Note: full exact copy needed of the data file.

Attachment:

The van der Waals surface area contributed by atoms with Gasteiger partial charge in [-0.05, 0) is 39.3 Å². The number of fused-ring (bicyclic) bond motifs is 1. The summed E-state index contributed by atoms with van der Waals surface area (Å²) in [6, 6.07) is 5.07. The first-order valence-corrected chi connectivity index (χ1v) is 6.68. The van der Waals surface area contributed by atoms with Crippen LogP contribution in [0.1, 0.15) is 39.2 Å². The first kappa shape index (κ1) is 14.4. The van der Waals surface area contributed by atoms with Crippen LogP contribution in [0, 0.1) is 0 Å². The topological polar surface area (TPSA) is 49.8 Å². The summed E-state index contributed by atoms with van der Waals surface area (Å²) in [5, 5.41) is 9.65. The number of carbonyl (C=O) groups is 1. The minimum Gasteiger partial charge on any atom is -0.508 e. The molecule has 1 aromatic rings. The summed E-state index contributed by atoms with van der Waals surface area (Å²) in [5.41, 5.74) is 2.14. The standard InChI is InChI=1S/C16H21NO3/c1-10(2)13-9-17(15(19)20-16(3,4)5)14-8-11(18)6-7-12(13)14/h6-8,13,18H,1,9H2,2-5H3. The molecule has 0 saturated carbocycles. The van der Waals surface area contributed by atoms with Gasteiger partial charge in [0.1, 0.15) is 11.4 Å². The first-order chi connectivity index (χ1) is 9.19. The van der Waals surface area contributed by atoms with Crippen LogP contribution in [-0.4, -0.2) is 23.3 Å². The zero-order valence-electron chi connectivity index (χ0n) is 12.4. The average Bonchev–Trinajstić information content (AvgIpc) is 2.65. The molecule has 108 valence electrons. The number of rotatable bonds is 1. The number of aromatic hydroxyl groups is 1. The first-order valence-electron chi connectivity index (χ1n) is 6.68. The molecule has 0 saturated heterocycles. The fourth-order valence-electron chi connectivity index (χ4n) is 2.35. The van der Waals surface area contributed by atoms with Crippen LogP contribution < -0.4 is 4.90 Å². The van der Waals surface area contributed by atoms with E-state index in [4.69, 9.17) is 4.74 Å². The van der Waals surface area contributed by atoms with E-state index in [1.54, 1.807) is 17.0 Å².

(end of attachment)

The van der Waals surface area contributed by atoms with Gasteiger partial charge in [-0.05, 0) is 39.3 Å². The number of fused-ring (bicyclic) bond motifs is 1. The summed E-state index contributed by atoms with van der Waals surface area (Å²) in [6, 6.07) is 5.07. The first-order valence-corrected chi connectivity index (χ1v) is 6.68. The van der Waals surface area contributed by atoms with Crippen LogP contribution in [0.1, 0.15) is 39.2 Å². The first kappa shape index (κ1) is 14.4. The van der Waals surface area contributed by atoms with Crippen LogP contribution in [0, 0.1) is 0 Å². The topological polar surface area (TPSA) is 49.8 Å². The summed E-state index contributed by atoms with van der Waals surface area (Å²) in [5, 5.41) is 9.65. The number of carbonyl (C=O) groups is 1. The minimum Gasteiger partial charge on any atom is -0.508 e. The molecule has 1 aromatic rings. The summed E-state index contributed by atoms with van der Waals surface area (Å²) in [5.41, 5.74) is 2.14. The standard InChI is InChI=1S/C16H21NO3/c1-10(2)13-9-17(15(19)20-16(3,4)5)14-8-11(18)6-7-12(13)14/h6-8,13,18H,1,9H2,2-5H3. The molecule has 0 saturated carbocycles. The van der Waals surface area contributed by atoms with Gasteiger partial charge in [0.1, 0.15) is 11.4 Å². The first-order chi connectivity index (χ1) is 9.19. The van der Waals surface area contributed by atoms with Crippen LogP contribution in [-0.4, -0.2) is 23.3 Å². The zero-order valence-electron chi connectivity index (χ0n) is 12.4. The average Bonchev–Trinajstić information content (AvgIpc) is 2.65. The molecule has 108 valence electrons. The number of rotatable bonds is 1. The number of aromatic hydroxyl groups is 1. The first-order valence-electron chi connectivity index (χ1n) is 6.68. The molecule has 0 saturated heterocycles. The fourth-order valence-electron chi connectivity index (χ4n) is 2.35. The van der Waals surface area contributed by atoms with Crippen LogP contribution < -0.4 is 4.90 Å². The van der Waals surface area contributed by atoms with E-state index in [4.69, 9.17) is 4.74 Å². The van der Waals surface area contributed by atoms with E-state index in [1.54, 1.807) is 17.0 Å².